Agra

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Taj Mahal

The Taj Mahal was built by Mughal emperor Shah Jahan in memory of his third wife, Mumtaz Mahal. It is widely considered as one of the most beautiful buildings in the world and stands as a symbol of eternal love. Taj Mahal is the finest example of Mughal architecture, a style that combines elements from Persian, Islamic and Indian architectural styles. In 1983, the Taj Mahal became a UNESCO World Heritage Site. While the white domed marble mausoleum is the most familiar component of the Taj Mahal, it is actually an integrated complex of structures. The construction began around 1632 and was completed around 1653, employing thousands of artisans and craftsmen.

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Taj Mahal
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Itmad-ud-Daula's Tomb

Itmad-ud-Daula's Tomb is a Mughal mausoleum in the city of Agra Often described as 'jewel box', sometimes called the 'Baby Tāj', the tomb of I'timād-ud-Daulah is often regarded as a draft of the Tāj Mahal.

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Itmad-ud-Daula's Tomb
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Agra Fort

Agra Fort (sometimes called the Red Fort), was commissioned by the great Mughal Emperor Akbar in 1565, and is another of Agra's World Heritage Sites. A stone tablet at the gate of the Fort states that it had been built before 1000 but was later renovated by Akbar. The red sandstone fort was converted into a palace during Shāh Jahān's time, and reworked extensively with marble and pietra dura inlay.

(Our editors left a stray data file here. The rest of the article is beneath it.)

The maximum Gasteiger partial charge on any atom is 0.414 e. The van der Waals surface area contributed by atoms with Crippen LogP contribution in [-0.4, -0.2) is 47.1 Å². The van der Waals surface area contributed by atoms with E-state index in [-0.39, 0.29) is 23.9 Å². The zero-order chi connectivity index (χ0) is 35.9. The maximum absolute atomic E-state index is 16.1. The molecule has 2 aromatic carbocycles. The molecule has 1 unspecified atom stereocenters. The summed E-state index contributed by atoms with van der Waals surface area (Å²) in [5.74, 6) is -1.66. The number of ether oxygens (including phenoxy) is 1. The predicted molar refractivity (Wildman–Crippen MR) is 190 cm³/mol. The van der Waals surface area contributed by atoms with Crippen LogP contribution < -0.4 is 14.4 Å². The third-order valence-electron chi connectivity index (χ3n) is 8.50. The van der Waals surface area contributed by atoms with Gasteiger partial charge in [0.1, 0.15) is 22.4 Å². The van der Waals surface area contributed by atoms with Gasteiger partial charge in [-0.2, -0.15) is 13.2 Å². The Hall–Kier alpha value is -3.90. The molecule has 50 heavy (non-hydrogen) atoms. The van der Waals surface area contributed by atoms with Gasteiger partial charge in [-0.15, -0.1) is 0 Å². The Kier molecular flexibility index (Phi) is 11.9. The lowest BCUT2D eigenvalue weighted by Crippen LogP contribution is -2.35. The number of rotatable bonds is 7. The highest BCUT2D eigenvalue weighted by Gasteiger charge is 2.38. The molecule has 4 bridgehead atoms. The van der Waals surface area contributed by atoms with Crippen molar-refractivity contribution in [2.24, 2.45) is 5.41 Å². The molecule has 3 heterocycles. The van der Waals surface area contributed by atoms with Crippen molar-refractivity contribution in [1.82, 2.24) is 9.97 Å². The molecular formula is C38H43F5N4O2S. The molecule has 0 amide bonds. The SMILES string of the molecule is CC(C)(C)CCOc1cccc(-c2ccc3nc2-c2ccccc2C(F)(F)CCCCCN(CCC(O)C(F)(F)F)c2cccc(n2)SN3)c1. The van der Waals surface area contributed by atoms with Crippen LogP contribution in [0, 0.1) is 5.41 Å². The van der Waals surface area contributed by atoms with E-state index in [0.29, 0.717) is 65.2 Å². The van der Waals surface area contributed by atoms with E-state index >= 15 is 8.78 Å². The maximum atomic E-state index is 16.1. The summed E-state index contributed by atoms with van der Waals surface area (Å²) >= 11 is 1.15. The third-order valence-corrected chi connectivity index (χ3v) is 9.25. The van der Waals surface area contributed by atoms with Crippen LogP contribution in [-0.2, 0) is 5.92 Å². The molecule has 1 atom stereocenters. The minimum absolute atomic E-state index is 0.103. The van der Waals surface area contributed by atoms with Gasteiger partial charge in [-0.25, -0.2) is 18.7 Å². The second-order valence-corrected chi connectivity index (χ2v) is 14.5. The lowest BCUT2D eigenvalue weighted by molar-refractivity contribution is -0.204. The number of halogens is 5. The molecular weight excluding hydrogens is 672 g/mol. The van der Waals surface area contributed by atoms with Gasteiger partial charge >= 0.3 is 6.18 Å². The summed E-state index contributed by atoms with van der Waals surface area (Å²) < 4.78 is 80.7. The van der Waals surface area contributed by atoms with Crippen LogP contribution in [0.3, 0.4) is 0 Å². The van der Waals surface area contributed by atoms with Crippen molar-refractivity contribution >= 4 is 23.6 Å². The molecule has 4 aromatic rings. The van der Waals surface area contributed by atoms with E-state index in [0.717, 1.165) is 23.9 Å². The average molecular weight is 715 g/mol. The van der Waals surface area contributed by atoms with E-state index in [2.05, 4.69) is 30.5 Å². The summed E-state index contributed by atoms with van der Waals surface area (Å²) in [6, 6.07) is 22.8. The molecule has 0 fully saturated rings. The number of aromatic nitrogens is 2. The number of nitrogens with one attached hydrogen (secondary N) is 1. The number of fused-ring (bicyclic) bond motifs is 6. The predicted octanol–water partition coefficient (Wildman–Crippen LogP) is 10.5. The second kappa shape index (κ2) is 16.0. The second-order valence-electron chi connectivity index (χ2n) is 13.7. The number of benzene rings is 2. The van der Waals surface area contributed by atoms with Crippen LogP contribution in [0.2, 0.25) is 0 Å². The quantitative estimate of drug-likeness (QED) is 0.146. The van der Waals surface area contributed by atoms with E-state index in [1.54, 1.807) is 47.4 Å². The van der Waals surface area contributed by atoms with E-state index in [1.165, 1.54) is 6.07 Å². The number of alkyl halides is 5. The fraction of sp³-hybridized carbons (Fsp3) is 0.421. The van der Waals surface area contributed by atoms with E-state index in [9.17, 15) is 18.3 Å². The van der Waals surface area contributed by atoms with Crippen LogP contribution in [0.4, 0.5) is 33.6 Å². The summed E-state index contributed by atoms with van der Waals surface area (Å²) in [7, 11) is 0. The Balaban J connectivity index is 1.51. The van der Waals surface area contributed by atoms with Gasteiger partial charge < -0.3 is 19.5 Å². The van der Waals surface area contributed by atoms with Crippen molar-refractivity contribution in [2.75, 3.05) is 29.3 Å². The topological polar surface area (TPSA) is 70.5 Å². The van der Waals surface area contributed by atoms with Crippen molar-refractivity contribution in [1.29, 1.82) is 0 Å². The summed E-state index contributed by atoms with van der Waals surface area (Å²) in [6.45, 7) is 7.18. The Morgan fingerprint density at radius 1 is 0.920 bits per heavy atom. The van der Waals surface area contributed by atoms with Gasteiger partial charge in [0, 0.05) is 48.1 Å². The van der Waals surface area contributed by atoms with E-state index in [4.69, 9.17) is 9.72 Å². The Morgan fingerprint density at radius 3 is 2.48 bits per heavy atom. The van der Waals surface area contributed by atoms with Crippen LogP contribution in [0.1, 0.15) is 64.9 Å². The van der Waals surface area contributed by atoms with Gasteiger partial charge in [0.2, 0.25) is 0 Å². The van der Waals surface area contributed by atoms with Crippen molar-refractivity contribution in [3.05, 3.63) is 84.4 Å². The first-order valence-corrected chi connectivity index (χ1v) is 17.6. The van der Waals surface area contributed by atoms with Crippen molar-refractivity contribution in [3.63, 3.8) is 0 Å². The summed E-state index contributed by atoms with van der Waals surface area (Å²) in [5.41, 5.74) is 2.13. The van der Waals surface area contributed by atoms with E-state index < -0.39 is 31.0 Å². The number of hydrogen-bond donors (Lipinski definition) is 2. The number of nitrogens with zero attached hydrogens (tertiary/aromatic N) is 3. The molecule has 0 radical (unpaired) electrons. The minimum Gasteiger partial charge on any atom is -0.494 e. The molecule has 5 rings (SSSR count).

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Agra Fort
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Tomb of Akbar the Great

The Tomb of Akbar the Great is an important Mughal architectural masterpiece, built 1605-1613, set in 48 Ha (119 acres) of grounds in Sikandra, a suburb of Agra. The third Mughal Emperor Akbar the Great (1542 – 1605), himself commenced its construction in around 1600, according to Tartary tradition to commence the construction of one's tomb during one's lifetime. Akbar himself planned his own tomb and selected a suitable site for it, after his death, Akbar's son Jahangir completed the construction in 1605-1613.

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Tomb of Akbar the Great
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